Exit Escape Room NYC – The Mission [Review]

Execute Mission.

Location: New York, NY

Date Played: February 19, 2018

Team size: 2-8; we recommend 2-4

Duration: 60 minutes

Price: $28 per ticket

REA Reaction

The Mission started off uninspired, but turned into something interesting. While we wished some of the execution was cleaner, The Mission conveyed narrative well and the second half was filled with innovative interactions.

(Interestingly, for the reverse structure, play Exit Escape Room NYC’s High Speed.)

Who is this for?

  • Story seekers
  • Puzzle lovers
  • Novelty hunters
  • Any experience level

Why play?

  • The second half
  • Unusual interactions
  • Narrative-driven gameplay


Our agency had been infiltrated by a double agent. We had to identify this individual, determine their location, and eliminate the threat.

In-game: A black box with 9 binary switches hung on a wall beside top hats and overcoats.


While the late-game setting for The Mission was unusual and exciting, the initial set was an uninspiring barebones office with an unfinished look.

I can’t spoil the late-game reveal because it was worth being surprised. 


As the name implies, The Mission was mission-based. Our objectives were explained clearly in the pre-game:

Identify the double agent.

In-game: A black suitcase on a desk, the wall behind has 12 portraits of different people.

Track the double agent.

In-game: a world map covering a wall with black dots over select major cities.

Eliminate the double agent.

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While we were following a specific mission plan, the game itself was still an escape room with equal parts searching and puzzling.


The Mission escalated. From set to effects to interactions, it built excitement over time.

The late-game mechanical puzzles facilitated interactive group solves.

As we solved the puzzles, we learned mission-critical information. Both the puzzles and our intel flowed well and flowed together. This made for a cohesive story.

Exit Escape Room NYC included a time-consuming mid-game narrative sequence. They structured their timekeeping to ensure all players receive a full 60 minutes to solve the puzzles. When you reach this sequence, you’ll know it. Relax, you’re off the clock. 


The first act lacked excitement. The mundane office set felt tired. Its puzzles didn’t engage the physical space.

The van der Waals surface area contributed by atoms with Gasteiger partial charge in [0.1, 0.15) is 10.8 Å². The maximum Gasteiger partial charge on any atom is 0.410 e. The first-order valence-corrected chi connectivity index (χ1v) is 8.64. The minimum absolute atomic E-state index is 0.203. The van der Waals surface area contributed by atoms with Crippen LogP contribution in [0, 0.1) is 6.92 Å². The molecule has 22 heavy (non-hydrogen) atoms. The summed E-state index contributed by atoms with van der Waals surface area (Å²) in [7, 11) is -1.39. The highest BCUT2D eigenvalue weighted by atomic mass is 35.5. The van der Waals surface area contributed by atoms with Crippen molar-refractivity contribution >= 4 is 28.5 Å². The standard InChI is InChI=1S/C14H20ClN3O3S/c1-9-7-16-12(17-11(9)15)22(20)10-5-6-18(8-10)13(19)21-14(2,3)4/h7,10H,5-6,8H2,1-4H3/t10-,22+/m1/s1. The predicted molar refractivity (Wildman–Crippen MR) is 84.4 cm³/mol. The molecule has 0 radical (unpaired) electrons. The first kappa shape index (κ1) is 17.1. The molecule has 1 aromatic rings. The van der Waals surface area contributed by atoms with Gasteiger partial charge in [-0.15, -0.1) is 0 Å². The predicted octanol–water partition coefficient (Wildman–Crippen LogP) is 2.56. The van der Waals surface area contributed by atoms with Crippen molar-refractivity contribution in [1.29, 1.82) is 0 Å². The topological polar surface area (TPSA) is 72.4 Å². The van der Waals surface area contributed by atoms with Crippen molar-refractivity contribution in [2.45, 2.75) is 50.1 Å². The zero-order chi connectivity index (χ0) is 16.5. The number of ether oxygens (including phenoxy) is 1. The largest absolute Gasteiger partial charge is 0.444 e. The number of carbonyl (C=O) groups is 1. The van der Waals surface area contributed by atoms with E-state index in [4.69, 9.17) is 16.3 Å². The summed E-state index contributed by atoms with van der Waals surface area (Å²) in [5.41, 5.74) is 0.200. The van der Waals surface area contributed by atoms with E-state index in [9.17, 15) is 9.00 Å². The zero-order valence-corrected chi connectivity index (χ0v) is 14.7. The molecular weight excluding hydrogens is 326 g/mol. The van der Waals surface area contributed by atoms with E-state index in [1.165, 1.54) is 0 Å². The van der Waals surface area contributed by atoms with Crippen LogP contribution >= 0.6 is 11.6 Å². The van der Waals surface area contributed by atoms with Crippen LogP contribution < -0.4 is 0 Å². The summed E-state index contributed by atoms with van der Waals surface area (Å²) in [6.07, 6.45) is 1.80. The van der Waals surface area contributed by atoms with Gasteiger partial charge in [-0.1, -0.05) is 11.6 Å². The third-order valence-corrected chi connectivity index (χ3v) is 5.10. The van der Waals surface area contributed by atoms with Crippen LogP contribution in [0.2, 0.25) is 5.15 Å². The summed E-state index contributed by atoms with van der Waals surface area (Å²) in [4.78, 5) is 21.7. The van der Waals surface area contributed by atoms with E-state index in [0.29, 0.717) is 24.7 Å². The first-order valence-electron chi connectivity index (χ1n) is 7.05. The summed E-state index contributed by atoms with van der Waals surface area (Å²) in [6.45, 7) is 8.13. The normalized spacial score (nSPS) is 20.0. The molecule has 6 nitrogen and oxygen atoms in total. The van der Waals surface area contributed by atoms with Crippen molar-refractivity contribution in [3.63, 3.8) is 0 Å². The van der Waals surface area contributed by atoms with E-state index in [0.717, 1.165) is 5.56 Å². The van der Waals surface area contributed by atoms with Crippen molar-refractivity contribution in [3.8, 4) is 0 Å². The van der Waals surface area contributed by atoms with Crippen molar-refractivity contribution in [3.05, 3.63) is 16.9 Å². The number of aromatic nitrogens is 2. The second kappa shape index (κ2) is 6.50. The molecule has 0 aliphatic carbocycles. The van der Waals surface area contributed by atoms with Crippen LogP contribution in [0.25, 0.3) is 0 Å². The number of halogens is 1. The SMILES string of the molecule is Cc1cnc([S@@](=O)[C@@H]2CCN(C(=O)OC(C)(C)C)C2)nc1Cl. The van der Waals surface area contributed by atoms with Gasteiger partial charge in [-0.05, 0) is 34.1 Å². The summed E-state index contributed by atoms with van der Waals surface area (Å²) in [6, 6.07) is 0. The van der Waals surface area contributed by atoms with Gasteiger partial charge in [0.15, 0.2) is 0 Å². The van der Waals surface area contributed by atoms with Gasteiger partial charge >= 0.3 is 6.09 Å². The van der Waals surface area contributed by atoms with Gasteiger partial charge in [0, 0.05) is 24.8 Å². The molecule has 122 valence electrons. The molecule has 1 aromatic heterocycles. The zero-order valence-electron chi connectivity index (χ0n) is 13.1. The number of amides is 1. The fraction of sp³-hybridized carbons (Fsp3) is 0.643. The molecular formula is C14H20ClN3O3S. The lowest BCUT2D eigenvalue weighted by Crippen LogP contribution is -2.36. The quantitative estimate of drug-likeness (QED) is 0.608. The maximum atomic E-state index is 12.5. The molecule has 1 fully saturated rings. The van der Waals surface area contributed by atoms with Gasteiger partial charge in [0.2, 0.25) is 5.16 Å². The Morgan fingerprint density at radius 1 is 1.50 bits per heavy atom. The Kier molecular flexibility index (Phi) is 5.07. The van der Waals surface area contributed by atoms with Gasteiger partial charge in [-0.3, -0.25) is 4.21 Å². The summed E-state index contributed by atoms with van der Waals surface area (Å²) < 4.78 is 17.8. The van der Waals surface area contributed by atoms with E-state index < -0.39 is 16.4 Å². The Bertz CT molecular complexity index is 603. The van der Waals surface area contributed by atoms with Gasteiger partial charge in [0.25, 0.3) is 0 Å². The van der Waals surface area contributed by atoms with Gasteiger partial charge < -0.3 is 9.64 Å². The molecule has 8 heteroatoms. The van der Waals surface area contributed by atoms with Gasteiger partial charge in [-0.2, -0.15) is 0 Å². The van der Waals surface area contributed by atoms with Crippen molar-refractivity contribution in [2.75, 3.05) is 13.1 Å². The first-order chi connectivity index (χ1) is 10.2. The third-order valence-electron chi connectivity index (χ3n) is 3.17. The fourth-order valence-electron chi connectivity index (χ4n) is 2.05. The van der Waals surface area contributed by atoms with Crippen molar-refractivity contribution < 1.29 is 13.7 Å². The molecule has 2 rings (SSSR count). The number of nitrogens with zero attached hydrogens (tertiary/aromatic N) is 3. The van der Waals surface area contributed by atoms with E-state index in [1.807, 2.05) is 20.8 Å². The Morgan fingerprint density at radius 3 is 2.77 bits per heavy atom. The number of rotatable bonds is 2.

Exit Escape Room NYC installed this escape room in an unfinished space. Despite some interesting set pieces in the later portions of the experience, it felt unfinished.

The final interaction missed the mark. The concept was really cool, but the props and set pieces didn’t breath life into the moment. In addition, they didn’t engage the team. We escaped without fanfare and weren’t even sure that we had won until the door opened.

Tips for Visiting

  • Exit Escape Room NYC is easily accessible on public transportation.
  • We recommend Black Iron Burger (across the street).

Book your hour with Exit Escape Room NYC’s The Mission, and tell them that the Room Escape Artist sent you.

Disclosure: Exit Escape Room NYC comped our tickets for this game.


  1. There is a location in Tel Aviv with two of the ‘Mission’ room and one of the ‘Highspeed NYC’ room. It seems like they sold the rights because this does not look like a copy attempt of the two rooms, but a mirror image made with detailed instructions.
    I didn’t like the ‘Mission’ room at all. the story did not engage as needed and was too obscure to keep me interested. the puzzles were not good and relied heavy on gadget usage. The second part was not better and too many ‘here is the code written on the small piece of paper/sticker’ was used. maybe they changed it a bit.
    The final moment was a big miss as we didn’t understand what the prop that we had was meant to represent as it was poorly designed. We also escaped without being sure what exactly just happened.

    The room in Israel also has a very unique transition between the two parts I wonder if they kept it the same.
    Overall, the High speed NYC is a much better room. solid game flow and puzzles.

    1. I believe that these are essentially the same games and that this NYC location is licensing the games from Tel Aviv.

      There’s probably some variance in their designs. We understood what the ending in this game was… but the execution was a bit shaky and didn’t hit with the impact that it should have.

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